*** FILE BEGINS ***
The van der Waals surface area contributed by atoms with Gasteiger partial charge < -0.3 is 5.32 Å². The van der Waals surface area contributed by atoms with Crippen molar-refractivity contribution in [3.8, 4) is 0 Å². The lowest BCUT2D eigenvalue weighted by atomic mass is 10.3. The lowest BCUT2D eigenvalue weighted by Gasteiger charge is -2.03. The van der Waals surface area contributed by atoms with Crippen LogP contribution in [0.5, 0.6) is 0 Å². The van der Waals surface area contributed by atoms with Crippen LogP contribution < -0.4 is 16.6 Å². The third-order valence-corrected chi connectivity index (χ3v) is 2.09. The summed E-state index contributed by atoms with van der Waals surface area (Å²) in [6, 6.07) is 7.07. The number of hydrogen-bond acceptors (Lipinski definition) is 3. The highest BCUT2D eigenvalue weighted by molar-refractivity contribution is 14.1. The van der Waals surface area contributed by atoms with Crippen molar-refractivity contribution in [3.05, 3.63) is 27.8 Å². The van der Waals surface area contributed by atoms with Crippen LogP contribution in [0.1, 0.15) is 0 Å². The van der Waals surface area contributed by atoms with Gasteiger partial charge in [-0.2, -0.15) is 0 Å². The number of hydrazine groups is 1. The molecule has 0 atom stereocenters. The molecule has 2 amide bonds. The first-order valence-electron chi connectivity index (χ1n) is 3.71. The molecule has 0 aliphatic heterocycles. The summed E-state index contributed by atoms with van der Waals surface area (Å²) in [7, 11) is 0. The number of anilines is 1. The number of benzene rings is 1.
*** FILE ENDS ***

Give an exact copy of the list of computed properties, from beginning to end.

The van der Waals surface area contributed by atoms with Gasteiger partial charge < -0.3 is 5.32 Å². The van der Waals surface area contributed by atoms with Crippen molar-refractivity contribution in [3.8, 4) is 0 Å². The lowest BCUT2D eigenvalue weighted by atomic mass is 10.3. The lowest BCUT2D eigenvalue weighted by Gasteiger charge is -2.03. The van der Waals surface area contributed by atoms with Crippen LogP contribution in [0.5, 0.6) is 0 Å². The van der Waals surface area contributed by atoms with Crippen LogP contribution < -0.4 is 16.6 Å². The third-order valence-corrected chi connectivity index (χ3v) is 2.09. The summed E-state index contributed by atoms with van der Waals surface area (Å²) in [6, 6.07) is 7.07. The number of hydrogen-bond acceptors (Lipinski definition) is 3. The highest BCUT2D eigenvalue weighted by molar-refractivity contribution is 14.1. The van der Waals surface area contributed by atoms with Crippen molar-refractivity contribution in [3.05, 3.63) is 27.8 Å². The van der Waals surface area contributed by atoms with Crippen LogP contribution in [0.1, 0.15) is 0 Å². The van der Waals surface area contributed by atoms with Gasteiger partial charge in [-0.2, -0.15) is 0 Å². The number of hydrazine groups is 1. The molecule has 0 atom stereocenters. The molecule has 2 amide bonds. The first-order valence-electron chi connectivity index (χ1n) is 3.71. The molecule has 0 aliphatic heterocycles. The summed E-state index contributed by atoms with van der Waals surface area (Å²) in [7, 11) is 0. The number of anilines is 1. The number of benzene rings is 1.